MS. CRAGO: Frankly, watching this from within the university, but also from standing outside and saying how is this happening and how do we think it’s going, we think it has been remarkably smooth as a process.

 

I think there’s a lot of excitement, and I can talk about it from the researcher end, there’s a great deal of excitement among the researchers about the connectivity that this is going to bring with researchers from other disciplines that are located on the Dalhousie campus and some of the possibilities and things we know about from federal funding that they may not have had as much information on in the past, I think, are big assets that they are starting to really appreciate and our ability to connect them, not only to our other disciplines on the campus but to other universities. So I’m feeling a lot of enthusiasm by the researchers.

 

            MR. EPSTEIN: Glad to hear it, thank you.

 

            MR. CHAIRMAN: Mr. Colwell.

 

            MR. COLWELL: I was very intrigued about the work you’re doing with tidal power, that must be quite an interesting project overall. What involvement has Dalhousie had with that? That has some tremendous commercial applications down the road.

 

            MS. CRAGO: This is one of the areas where, as I said, we’re just getting suited up and we’re looking at researchers, who presently have never done work in that area, starting to do work in that area. One of the examples I gave is somebody involved with how to get these turbines to stay on the bottom. We’re getting involved at a number of levels, in addition to looking at the environmental impact.

 

            As I said, it’s researchers suiting themselves up for an area that they never worked in. They’re all working on it and we’ve established good ties with the group at Acadia that have a centre on tidal energy, to try to get people harnessed to that particular issue. I agree, I think it’s something that has some very interesting promise to it.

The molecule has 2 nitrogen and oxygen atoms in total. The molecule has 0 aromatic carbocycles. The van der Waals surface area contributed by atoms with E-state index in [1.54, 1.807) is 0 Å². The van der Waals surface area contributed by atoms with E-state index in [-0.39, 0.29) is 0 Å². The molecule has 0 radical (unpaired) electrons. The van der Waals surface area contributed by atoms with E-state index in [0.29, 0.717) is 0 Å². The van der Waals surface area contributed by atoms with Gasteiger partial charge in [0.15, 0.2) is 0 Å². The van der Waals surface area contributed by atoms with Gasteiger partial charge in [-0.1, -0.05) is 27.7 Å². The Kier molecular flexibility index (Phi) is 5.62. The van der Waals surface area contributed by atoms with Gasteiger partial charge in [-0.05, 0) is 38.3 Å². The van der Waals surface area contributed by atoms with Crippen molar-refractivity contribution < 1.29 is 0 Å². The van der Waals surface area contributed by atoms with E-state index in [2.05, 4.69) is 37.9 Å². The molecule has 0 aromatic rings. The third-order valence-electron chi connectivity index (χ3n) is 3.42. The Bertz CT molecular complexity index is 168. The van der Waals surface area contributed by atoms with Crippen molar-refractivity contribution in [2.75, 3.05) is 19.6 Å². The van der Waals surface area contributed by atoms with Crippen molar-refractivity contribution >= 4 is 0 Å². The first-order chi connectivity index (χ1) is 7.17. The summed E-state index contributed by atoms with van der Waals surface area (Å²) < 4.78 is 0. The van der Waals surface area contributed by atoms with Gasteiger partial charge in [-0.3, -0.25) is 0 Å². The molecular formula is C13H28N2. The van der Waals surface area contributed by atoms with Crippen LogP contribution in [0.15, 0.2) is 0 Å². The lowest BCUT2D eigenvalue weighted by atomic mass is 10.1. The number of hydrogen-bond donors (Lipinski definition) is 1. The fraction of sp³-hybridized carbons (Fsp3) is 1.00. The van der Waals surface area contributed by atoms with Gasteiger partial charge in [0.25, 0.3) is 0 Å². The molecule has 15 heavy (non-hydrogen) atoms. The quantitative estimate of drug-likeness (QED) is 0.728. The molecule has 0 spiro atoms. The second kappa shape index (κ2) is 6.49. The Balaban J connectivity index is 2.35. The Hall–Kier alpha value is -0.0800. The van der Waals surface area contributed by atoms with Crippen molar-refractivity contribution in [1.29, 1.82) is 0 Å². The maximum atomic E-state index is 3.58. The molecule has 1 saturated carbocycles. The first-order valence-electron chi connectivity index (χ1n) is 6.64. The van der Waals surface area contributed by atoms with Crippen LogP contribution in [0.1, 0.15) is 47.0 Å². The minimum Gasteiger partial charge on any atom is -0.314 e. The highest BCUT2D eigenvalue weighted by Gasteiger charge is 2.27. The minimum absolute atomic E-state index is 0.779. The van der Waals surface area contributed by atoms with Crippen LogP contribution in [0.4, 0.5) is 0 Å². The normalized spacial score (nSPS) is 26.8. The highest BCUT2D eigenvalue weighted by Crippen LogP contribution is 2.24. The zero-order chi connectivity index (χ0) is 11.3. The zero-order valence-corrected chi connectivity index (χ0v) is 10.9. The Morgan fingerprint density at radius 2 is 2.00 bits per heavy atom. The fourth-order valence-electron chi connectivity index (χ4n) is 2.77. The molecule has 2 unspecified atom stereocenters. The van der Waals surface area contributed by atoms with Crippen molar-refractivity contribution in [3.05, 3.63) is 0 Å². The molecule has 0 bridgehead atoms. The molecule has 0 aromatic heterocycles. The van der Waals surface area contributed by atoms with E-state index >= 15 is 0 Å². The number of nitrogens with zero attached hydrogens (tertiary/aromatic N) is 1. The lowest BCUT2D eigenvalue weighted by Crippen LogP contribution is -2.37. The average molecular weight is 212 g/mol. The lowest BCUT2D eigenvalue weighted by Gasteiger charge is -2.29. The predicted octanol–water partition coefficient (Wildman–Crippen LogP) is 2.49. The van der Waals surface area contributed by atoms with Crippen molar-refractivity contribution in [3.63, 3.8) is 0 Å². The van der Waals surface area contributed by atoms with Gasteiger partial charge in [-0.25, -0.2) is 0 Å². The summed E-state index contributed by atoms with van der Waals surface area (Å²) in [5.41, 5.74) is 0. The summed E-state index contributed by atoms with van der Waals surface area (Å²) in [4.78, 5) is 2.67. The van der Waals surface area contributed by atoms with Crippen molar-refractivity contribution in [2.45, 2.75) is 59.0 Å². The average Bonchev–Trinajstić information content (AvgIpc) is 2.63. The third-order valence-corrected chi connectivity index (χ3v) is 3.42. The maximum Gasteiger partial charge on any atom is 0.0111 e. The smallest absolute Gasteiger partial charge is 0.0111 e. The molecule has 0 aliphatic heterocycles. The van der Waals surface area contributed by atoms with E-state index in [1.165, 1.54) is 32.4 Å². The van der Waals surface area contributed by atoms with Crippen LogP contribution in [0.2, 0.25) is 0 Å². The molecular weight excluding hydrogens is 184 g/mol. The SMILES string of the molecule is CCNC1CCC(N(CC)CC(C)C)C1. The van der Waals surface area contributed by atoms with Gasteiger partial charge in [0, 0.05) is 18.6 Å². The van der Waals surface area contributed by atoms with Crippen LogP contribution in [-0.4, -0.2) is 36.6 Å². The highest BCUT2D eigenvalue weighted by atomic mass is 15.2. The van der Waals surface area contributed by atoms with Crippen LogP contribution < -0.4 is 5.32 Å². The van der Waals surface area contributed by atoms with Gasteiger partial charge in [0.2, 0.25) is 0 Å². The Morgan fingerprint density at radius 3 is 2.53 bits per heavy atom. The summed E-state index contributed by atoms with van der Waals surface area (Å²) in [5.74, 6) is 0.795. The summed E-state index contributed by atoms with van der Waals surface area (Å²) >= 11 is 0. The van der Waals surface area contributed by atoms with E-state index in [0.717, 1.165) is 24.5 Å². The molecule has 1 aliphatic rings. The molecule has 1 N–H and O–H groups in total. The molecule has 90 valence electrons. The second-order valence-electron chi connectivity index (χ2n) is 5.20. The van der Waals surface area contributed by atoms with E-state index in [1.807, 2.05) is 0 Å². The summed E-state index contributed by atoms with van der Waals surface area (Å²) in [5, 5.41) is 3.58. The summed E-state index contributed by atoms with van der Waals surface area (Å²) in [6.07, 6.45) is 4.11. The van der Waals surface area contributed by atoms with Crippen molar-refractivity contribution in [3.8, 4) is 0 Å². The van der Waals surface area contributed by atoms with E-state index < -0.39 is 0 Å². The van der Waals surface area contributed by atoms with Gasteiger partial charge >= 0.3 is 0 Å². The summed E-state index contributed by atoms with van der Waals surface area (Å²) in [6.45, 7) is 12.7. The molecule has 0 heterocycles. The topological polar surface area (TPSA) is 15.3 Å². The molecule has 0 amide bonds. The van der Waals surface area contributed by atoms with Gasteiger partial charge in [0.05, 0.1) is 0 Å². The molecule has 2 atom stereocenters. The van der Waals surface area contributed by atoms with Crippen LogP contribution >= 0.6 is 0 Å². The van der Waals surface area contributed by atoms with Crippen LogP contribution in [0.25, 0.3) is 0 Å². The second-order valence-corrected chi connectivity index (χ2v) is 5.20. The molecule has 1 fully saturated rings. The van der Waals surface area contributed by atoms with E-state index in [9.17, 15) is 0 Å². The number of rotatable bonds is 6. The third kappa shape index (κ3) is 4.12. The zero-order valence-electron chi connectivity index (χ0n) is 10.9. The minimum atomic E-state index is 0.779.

MR. COLWELL: Yes, and if that can work successfully, which I’m sure it will in the long run, it’s going to be quite an economic generator for not only Nova Scotia, but a lot of places in the world where that technology could be sold and utilized.

 

            MS. CRAGO: People have been going to international conferences to try to understand what is happening in other places and what information might they bring back.

 

            MR. COLWELL: That is positive too. Back to the commercialization of products, what kind of structure do you have at Dalhousie now? I know you’ve changed over a number of years and we met with Dalhousie years ago when I was first elected and there was some discussion about commercialization products. I know you’ve made a lot of improvements since then and you were trying at that time but it’s a hard marriage between an entrepreneur that has a whole different attitude than a scientist that really has this product or some science built or designed, or whatever you want to call it, to get that to the person who is going to deal with this, who is probably a little bit rough around the edges sometimes, to work together to get the whole thing put together.

 

            MS. CRAGO: Well, this is exactly what his office is all about at Dalhousie.

 

            MR. HARTLEN: At Dalhousie we have an office called the Industry Liaison and Innovation office. It was started about eight years ago. I joined Dalhousie, in private-sector terms, a long time ago - two years ago; in university terms, last week I guess. I came from Innovacorp, that’s my background, and I worked for start-up companies before that.